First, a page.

Australians’ love for online entertainment, e-commerce and payments has created one of the world’s most attractive markets for digital platforms. Levels of engagement, expenditure and profitability have all risen in the past year. The result: Australia has cemented itself as a crucial market for expanding e-commerce operations.
International surveys reveal that Australia is now a top e-commerce performer. Euromonitor ranks Australia as the world’s 4th most attractive online consumer market, just behind South Korea, United Kingdom and the United States (Source: Digital Landscape in Australia, April 2021, Euromonitor International, accessed July 2021, Paywall).
Notably, Euromonitor puts Australia first for ‘digitally connected commerce’. This top-spot ranking includes analysis of the ‘market environment’ and ‘take up of e-commerce’. It also measures penetration rates for ‘digital commerce infrastructure’ including payments and mobile device ownership.
COVID drives appetite for online entertainment
Pandemic lockdowns have accelerated the phenomenal growth in demand for online streaming and entertainment in Australia. Total entertainment media consumption is likely to top A$50.6 billion in 2024 (Source: Australian Media and Entertainment Outlook 2020–2024, PwC, accessed July 2021), according to PwC.
Australians are already one of the biggest spenders per capita on video games and e-sports. Total spending reached A$3.4 billion in 2020 and PwC forecasts that spending will reach A$4.4 billion by 2024. This is a very broad market. According to the PwC report, 74.5% of internet users ages 16 to 64 say they play video games.
PwC also says that streaming is a major business:
- Broadcast video on demand (BVOD) is set grow by 12.9% per year to 2024, with revenue expected to reach A$501 million in 2024.
- Streaming video on demand (SVOD) is set to grow by 16.2% per year to 2024, with revenue expected to reach A$2.3 billion.
- Digitally distributed music is set to grow by 10.3% per year to 2024 and achieve a revenue of $1.4 billion.
According to global agency, We Are Social, the average Australian spends 3 hours 30 minutes per day engaged in digital television and streaming (Source: Digital 2021 Australia, We Are Social, accessed July 2021).
Australians are big spenders on e-commerce
E-commerce has become the default choice for many purchases such as food delivery in Australia. According to software company, Cheetah Digital, over 61% of Australian consumers say that e-commerce is the preferred method for buying everything they wanted to buy. (Source: Australian Digital Consumer Trends Index 2021, Cheetah Digital, accessed July 2021).
Australians generated A$43.1 billion in online sales in 2020, according to the Euromonitor report. Australians have indicated they are not only more likely to spend more online, but purchase more per transaction. However Cheetah Digital notes Australians are demanding and sophisticated online consumers who want an individualised and seamless customer experience.
Purchasing habits will continue to evolve
Australian e-commerce grew 22.3% in 2020, making it a US$27.28 billion consumer goods marketplaces, according to the Euromonitor report. E-commerce sales grew strongly in 2020 in multiple sectors:
- fashion and beauty e-commerce sales grew 20.6%
- food and personal care sales grew 30.4%
- digital music sales grew 25.9%
- video games sales grew 24%.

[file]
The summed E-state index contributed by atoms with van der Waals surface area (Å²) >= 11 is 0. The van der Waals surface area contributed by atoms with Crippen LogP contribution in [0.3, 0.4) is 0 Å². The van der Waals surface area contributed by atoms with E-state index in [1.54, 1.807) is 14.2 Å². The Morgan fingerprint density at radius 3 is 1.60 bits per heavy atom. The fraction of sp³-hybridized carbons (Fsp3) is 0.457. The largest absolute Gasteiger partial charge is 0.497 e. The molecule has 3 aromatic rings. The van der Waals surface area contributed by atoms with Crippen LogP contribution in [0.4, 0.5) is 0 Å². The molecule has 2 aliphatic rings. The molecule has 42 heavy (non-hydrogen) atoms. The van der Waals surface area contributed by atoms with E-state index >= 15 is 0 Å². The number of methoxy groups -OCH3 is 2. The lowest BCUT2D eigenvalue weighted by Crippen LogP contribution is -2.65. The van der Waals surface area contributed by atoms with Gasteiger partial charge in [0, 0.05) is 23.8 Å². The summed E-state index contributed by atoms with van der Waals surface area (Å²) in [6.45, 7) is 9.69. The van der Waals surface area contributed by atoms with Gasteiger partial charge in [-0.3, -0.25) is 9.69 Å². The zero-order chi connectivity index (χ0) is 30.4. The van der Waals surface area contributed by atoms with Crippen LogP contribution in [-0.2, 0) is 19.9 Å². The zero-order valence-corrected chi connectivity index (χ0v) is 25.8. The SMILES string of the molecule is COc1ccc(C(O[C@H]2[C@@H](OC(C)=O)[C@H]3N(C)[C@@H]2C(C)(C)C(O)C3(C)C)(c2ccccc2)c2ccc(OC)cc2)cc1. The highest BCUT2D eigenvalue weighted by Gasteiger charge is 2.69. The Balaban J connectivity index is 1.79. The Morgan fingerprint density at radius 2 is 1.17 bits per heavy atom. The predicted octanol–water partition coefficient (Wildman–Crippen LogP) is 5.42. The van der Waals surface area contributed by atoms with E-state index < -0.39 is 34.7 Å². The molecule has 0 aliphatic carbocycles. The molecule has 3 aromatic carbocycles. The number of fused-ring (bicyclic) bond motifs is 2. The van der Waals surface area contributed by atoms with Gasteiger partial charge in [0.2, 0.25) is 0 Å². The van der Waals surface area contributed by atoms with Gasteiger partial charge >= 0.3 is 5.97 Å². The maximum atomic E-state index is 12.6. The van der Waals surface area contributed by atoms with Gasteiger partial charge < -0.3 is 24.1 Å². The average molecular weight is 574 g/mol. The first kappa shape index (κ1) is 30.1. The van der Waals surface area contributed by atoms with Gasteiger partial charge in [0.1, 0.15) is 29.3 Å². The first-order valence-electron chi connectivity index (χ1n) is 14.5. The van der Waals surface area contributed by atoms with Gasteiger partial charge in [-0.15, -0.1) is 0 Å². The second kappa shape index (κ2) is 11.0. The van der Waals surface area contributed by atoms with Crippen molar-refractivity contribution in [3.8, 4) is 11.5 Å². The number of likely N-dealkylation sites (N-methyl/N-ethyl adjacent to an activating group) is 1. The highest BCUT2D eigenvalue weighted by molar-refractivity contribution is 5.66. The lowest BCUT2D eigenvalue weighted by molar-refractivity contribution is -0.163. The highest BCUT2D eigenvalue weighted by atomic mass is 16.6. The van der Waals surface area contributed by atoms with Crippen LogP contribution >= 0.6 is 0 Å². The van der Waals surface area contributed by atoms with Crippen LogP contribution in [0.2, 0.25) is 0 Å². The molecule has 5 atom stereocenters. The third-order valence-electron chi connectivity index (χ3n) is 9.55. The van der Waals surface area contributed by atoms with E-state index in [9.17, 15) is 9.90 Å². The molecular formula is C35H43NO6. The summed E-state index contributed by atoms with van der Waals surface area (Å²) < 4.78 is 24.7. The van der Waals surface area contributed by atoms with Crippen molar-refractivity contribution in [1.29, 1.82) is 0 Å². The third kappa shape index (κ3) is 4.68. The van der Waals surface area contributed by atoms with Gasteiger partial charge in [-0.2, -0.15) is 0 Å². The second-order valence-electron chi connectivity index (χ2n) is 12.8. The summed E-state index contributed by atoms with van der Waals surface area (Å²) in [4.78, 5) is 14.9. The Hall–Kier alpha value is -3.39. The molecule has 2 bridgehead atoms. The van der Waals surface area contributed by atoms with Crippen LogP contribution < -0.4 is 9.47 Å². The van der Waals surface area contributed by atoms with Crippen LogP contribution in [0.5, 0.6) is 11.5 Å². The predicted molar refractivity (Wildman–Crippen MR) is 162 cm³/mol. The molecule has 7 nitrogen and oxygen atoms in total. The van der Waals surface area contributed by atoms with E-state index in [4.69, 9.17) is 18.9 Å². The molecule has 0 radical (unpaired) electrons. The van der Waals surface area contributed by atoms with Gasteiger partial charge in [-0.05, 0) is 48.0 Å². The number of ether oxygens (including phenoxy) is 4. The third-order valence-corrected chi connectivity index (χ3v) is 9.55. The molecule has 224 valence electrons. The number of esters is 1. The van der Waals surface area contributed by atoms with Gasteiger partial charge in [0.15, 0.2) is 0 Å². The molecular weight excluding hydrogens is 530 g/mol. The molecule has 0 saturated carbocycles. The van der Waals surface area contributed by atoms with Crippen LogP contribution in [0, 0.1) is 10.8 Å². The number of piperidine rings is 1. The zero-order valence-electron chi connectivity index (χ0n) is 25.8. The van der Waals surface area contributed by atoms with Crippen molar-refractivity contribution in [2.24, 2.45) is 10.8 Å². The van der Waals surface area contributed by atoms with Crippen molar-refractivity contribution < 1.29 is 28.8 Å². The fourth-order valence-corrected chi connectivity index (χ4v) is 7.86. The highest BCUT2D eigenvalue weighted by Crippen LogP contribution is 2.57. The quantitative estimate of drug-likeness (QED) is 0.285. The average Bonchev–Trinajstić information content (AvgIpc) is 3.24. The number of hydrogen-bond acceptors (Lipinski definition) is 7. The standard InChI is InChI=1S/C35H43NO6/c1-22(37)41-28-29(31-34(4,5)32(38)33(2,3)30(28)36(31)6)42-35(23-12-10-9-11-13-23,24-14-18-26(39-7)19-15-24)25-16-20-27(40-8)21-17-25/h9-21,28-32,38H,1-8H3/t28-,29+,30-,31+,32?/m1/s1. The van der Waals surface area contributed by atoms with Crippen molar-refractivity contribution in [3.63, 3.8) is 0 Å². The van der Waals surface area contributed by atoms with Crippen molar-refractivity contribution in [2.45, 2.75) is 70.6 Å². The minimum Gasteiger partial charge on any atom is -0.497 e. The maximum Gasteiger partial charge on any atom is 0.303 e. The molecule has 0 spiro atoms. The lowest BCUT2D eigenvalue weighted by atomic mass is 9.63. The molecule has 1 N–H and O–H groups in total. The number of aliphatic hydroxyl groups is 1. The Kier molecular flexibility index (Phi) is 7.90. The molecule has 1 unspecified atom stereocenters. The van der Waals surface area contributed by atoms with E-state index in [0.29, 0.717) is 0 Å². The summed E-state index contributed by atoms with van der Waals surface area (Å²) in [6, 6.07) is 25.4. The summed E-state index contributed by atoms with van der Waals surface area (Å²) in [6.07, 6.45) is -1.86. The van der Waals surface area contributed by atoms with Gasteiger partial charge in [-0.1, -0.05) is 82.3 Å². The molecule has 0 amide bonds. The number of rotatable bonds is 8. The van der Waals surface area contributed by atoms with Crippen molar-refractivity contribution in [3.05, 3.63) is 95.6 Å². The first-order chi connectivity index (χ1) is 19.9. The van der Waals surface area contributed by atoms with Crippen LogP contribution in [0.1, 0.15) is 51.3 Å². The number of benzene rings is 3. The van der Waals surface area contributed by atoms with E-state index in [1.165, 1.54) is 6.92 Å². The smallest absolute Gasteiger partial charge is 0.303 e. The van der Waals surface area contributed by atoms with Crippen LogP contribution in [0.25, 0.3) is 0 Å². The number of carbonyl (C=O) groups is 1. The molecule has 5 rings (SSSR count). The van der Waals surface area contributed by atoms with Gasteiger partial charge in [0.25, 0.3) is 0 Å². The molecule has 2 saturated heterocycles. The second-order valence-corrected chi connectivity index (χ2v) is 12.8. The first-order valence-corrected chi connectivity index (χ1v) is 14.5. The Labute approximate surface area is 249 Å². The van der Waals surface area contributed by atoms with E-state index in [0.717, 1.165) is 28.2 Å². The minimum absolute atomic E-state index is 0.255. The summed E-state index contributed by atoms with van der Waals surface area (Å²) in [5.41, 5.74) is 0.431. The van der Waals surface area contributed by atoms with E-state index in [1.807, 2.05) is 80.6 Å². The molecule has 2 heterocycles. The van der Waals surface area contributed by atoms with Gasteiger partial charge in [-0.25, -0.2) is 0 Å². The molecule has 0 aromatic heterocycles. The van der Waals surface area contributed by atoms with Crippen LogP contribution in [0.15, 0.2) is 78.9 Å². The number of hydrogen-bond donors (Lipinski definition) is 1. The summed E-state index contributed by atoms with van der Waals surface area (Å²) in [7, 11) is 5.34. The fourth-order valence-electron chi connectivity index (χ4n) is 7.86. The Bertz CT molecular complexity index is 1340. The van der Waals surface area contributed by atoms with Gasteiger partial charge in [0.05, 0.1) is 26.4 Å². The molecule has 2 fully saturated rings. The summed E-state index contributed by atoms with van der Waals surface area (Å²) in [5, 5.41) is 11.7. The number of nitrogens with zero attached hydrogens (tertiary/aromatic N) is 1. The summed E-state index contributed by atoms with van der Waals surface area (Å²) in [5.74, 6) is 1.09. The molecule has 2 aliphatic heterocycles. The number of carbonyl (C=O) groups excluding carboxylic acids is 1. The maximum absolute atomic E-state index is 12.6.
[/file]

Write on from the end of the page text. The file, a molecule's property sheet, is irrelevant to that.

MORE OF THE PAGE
Profitability is driven by improvements in digital infrastructure and delivery logistics. The latter has reduced costs for companies, lowering shopping times and improving the customer experience. This is encouraging global tech firms to expand in Australia, and establish a physical presence.
Change will be continuous. Australians are already very comfortable with digital payments and online purchasing. The recent roll-out of 5G broadband networks provides further opportunities to introduce artificial intelligence and augmented reality platforms that revolutionise consumer experiences.
Australia leads the way in payments adoption
A supportive regulatory and financial system has helped Australians become leaders in the adoption of new payments technology. Contactless ‘tap and go’ payments were introduced in 2006.
The pandemic has further accelerated the move to cashless payments, according to the Reserve Bank of Australia (RBA) (Source: Consumer Behaviour in Australia, September 2020, RBA, accessed July 2021). Some analysts forecast that Australian payments will be almost cashless by 2024.
According to the Commonwealth Bank of Australia (CBA), 8.3 million Australians made digital-enabled payments in 2020 (Source: CBA predicts digital wallets set to become the most popular contactless way to pay, CBA, accessed July 2021). CBA also reports that monthly digital wallet transactions more than doubled from A$1.0 billion to A$2.1 billion from March 2020 to March 2021.
Payment systems: new models – new players
New players are also disrupting the market for payment services. Leading Australian ‘buy-now-pay-later’ digital payment platforms like Afterpay have fundamentally changed the retail experience. They are now disrupting the payments space traditionally held by credit cards.
For example, Afterpay is a pay-by-instalment service that enables customers to buy products on a modified, ‘buy now, receive now, pay later’ basis. The company launched in 2015 and has already notched up its 10 millionth customer. And the success of this billion-dollar Australian start up showcases the creativity and global ambitions of Australian fintech.
Meanwhile, traditional ‘plastic’ is hurting. The RBA reports that 400,000 credit card accounts were closed in Australia in 2020, due in part to the adoption of platforms like Afterpay. (Source: Consumer Behaviour in Australia, March 2020, RBA, accessed July 2021).